Consider this example:
FILE* stream = fopen("my_file", "w"); fputs("hello", stream);
What can happen if power is lost during the execution of fputs()?
Afterwards, could I ever find "my_file" with non-zero size but with the first byte not being 'h'? If yes, is it guaranteed to be zero, or could it contain an arbitrary value?
Assume, of course, that nobody else is touching our file.
EDIT: Assume also that the target disk drive/device is of a type that is able to keep power long enough to write all the data that it has buffered internally.
Does POSIX have anything to say about this? Does Linux? Does Windows?
EDIT: It was not my intention to focus on the details of how the STDIO streams API is implemented. Assuming POSIX, here is what I really mean:
int fd = open("my_file", O_WRONLY|O_CREAT|O_TRUNC, S_IRUSR|S_IWUSR|S_IRGRP|S_IROTH); write(fd, "hello", 5);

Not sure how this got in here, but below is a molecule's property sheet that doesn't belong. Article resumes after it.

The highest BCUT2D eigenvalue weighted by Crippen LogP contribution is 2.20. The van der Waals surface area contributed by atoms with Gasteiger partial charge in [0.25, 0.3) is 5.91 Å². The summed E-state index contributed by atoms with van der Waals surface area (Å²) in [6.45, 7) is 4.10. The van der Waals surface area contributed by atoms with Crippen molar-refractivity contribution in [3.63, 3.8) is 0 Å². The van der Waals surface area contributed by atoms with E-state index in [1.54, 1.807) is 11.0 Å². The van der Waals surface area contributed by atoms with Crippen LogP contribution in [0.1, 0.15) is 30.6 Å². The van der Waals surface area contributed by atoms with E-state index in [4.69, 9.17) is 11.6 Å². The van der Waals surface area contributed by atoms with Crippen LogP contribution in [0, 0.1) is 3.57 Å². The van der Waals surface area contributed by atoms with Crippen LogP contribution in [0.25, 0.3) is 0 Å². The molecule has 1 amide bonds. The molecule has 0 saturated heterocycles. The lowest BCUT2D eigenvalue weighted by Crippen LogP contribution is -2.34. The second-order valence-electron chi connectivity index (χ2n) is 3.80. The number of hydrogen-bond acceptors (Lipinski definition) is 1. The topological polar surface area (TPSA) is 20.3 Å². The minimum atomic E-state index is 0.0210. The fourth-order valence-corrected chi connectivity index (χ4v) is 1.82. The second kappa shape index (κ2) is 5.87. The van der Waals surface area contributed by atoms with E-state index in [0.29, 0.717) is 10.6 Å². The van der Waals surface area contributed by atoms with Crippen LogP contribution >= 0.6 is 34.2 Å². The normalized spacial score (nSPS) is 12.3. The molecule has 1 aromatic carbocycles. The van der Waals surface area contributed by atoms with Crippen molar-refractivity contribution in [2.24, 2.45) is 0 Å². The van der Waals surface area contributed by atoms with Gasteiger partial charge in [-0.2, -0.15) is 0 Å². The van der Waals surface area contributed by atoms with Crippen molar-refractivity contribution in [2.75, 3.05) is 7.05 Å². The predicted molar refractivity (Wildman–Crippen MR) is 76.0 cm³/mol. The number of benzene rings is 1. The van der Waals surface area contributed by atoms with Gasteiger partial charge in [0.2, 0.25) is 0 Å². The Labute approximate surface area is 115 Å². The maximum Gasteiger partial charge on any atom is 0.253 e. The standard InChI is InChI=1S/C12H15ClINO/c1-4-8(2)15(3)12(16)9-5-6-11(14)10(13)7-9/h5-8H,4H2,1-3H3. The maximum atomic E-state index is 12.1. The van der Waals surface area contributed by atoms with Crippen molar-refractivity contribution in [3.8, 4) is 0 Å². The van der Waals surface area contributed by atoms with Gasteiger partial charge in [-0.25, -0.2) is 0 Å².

EDIT: POSIX considers the size as meta data for the file, so the question could probably be rephrased as: Can the file data and the meta data for that file ever be committed to disk in separate stages as a result of the code above?
EDIT: Found this in http://www.sqlite.org/atomiccommit.html:
7.5 Filesystems With Safe Append Semantics
Another optimization introduced in SQLite version 3.5.0 makes use of "safe append" behavior of the underlying disk. Recall that SQLite assumes that when data is appended to a file (specifically to the rollback journal) that the size of the file is increased first and that the content is written second. So if power is lost after the file size is increased but before the content is written, the file is left containing invalid "garbage" data. The xDeviceCharacteristics method of the VFS might, however, indicate that the filesystem implements "safe append" semantics. This means that the content is written before the file size is increased so that it is impossible for garbage to be introduced into the rollback journal by a power loss or system crash.
This seems to provide at least a partial answer.